One is always influenced by people that one respects, and I’m very influenced by quite a few classical composers and admire their work very much, so people always think they can pigeonhole my music by saying, well, it’s this or that. Most of the films that I’ve been doing are, in fact, adventure, horror or whatever, and those are the kinds of films Goldsmith does, he very rarely now does sensitive films. In my television scores I’m given a much more free rein; they’re not horror pictures, they’re usually very sensitive, quiet things, and I have maybe guitar and strings or something like that. They’re very different.

Do you have any animosity toward those scores that have had to be so derivative?
I used to have that problem, but I now turn down the assignment. If I’m told that’s what they want, I say fine, then get him!

Of course, now you’re in a much better position to do that, as well.
Oh, absolutely. I don’t need the credits as much as I did, or I don’t need those kinds of credits. The projects I’m going after now are much more ambitious and people that are making those kinds of films wouldn’t say to me, we want such-and-such, or, we want so-and-so. They simply say, here y’are kid, go to it!
But I don’t blame them for their doubts. Obviously, if you were a producer, or even as the editor of this magazine and you’re having someone do an article, you would want to supervise how the article was to be written and you would want to assume control over it for the first few efforts. It’s the same kind of thing, when you have a fifteen million dollar film and you have a two hundred and fifty thousand dollar music budget, and this person comes in and he’s twenty-eight years old, as I am, and he says, I want to do your score, the producers look at me and they say, Come on, kid, the only person who can write this kind of music is John Williams; so you have to convince them that, yes, there are other people who can write large symphonic music, or sensitive music, or whatever. But they’re still very nervous and I don’t blame them. These are very weird times for Hollywood, things like ANNIE which are sixty million dollars that will take a while to recoup.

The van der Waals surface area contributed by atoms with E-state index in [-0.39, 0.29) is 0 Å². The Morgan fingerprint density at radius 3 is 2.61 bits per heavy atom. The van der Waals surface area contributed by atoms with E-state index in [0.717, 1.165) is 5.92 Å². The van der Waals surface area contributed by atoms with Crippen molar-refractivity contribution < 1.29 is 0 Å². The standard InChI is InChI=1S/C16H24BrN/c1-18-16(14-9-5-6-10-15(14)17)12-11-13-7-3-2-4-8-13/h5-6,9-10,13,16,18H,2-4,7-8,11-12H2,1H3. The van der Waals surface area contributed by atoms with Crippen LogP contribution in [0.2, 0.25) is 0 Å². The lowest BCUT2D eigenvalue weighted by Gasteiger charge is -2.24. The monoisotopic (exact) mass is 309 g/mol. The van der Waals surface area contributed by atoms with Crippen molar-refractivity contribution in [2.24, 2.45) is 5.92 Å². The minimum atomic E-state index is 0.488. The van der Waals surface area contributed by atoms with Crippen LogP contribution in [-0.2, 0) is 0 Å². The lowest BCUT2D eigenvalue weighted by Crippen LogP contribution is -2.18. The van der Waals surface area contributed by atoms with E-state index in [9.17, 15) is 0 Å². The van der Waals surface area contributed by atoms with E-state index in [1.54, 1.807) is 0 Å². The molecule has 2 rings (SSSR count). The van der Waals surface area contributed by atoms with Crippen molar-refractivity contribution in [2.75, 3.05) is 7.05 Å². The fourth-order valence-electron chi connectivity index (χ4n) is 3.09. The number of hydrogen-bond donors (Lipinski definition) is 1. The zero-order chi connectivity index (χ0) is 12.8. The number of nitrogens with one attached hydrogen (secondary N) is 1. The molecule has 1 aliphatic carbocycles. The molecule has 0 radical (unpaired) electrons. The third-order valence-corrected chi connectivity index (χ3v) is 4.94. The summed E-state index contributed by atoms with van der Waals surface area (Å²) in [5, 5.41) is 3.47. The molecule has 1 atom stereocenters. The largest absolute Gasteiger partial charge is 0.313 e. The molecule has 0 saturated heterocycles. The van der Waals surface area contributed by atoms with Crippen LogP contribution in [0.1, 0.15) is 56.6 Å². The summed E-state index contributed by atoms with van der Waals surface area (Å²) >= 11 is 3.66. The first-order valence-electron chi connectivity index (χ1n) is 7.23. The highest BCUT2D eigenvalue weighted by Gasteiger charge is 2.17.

How would you compare your work for TV movies with that of feature films?
The projects I get in television, as I’ve said, are much more sensitive, but the budgets are tiny, and so it poses different problems. One has to make do with a very small orchestra and make it sound big and make the instruments go a long way. I guess the projects dictate a lot of my approach. One project I did for E. M. I., A PIANO FOR MRS. CIMINO, a love story that starred Bette Davis and Keenan Wynn, had basically a very small orchestra, strings, piano, sax and clarinet. In some of my other scores I’ve used two guitars, harp and harmonica, and that is it. But the approach is pretty much the same, it’s just that you have much less time to record, and you only have two and a half weeks to compose a piece, rather than five to six weeks for a feature.

How was it working on the Corman films?
Working for Roger is very interesting. Roger is not particularly – I hope I don’t get myself in trouble! – but he’s not particularly a film music person. He doesn’t really understand scores and what they can do. They are the lowest priority on his agenda. They are a necessary evil, so to speak. If he could get away with it I’m sure he’d just use records. That was the feeling, I think, before I worked with him. I hope that I made a dent in that somewhat with BATTLE BEYOND THE STARS, THE LADY IN RED and HUMANOIDS OF THE DEEP, but I can’t tell you, I didn’t really see that much of Roger. He just runs the Company, and I would do the film and we’d preview it and that was about the only time I’d see him. He’d never come to the scoring session, he’d never come to the spotting session. He had no participation in the music, except to say he liked the score when he saw it in the preview.